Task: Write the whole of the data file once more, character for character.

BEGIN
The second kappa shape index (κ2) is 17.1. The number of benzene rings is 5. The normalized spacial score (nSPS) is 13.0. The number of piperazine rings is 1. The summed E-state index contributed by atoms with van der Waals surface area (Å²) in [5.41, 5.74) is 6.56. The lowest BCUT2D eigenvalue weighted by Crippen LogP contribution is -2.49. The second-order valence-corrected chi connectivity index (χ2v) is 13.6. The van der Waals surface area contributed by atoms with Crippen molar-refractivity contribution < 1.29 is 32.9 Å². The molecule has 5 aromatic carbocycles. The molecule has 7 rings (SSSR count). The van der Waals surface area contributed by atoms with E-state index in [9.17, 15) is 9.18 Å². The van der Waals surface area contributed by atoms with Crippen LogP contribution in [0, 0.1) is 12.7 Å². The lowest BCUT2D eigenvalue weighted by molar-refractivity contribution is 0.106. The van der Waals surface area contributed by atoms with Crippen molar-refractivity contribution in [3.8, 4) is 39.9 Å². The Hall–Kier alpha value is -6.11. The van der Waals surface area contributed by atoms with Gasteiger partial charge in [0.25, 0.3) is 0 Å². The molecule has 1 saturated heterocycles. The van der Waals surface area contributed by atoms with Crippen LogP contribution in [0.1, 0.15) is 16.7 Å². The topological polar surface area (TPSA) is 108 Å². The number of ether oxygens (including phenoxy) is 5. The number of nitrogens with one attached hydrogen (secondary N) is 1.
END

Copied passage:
The second kappa shape index (κ2) is 17.1. The number of benzene rings is 5. The normalized spacial score (nSPS) is 13.0. The number of piperazine rings is 1. The summed E-state index contributed by atoms with van der Waals surface area (Å²) in [5.41, 5.74) is 6.56. The lowest BCUT2D eigenvalue weighted by Crippen LogP contribution is -2.49. The second-order valence-corrected chi connectivity index (χ2v) is 13.6. The van der Waals surface area contributed by atoms with Crippen molar-refractivity contribution < 1.29 is 32.9 Å². The molecule has 5 aromatic carbocycles. The molecule has 7 rings (SSSR count). The van der Waals surface area contributed by atoms with E-state index in [9.17, 15) is 9.18 Å². The van der Waals surface area contributed by atoms with Crippen LogP contribution in [0, 0.1) is 12.7 Å². The lowest BCUT2D eigenvalue weighted by molar-refractivity contribution is 0.106. The van der Waals surface area contributed by atoms with Crippen molar-refractivity contribution in [3.8, 4) is 39.9 Å². The Hall–Kier alpha value is -6.11. The van der Waals surface area contributed by atoms with Gasteiger partial charge in [0.25, 0.3) is 0 Å². The molecule has 1 saturated heterocycles. The van der Waals surface area contributed by atoms with Crippen LogP contribution in [0.1, 0.15) is 16.7 Å². The topological polar surface area (TPSA) is 108 Å². The number of ether oxygens (including phenoxy) is 5. The number of nitrogens with one attached hydrogen (secondary N) is 1.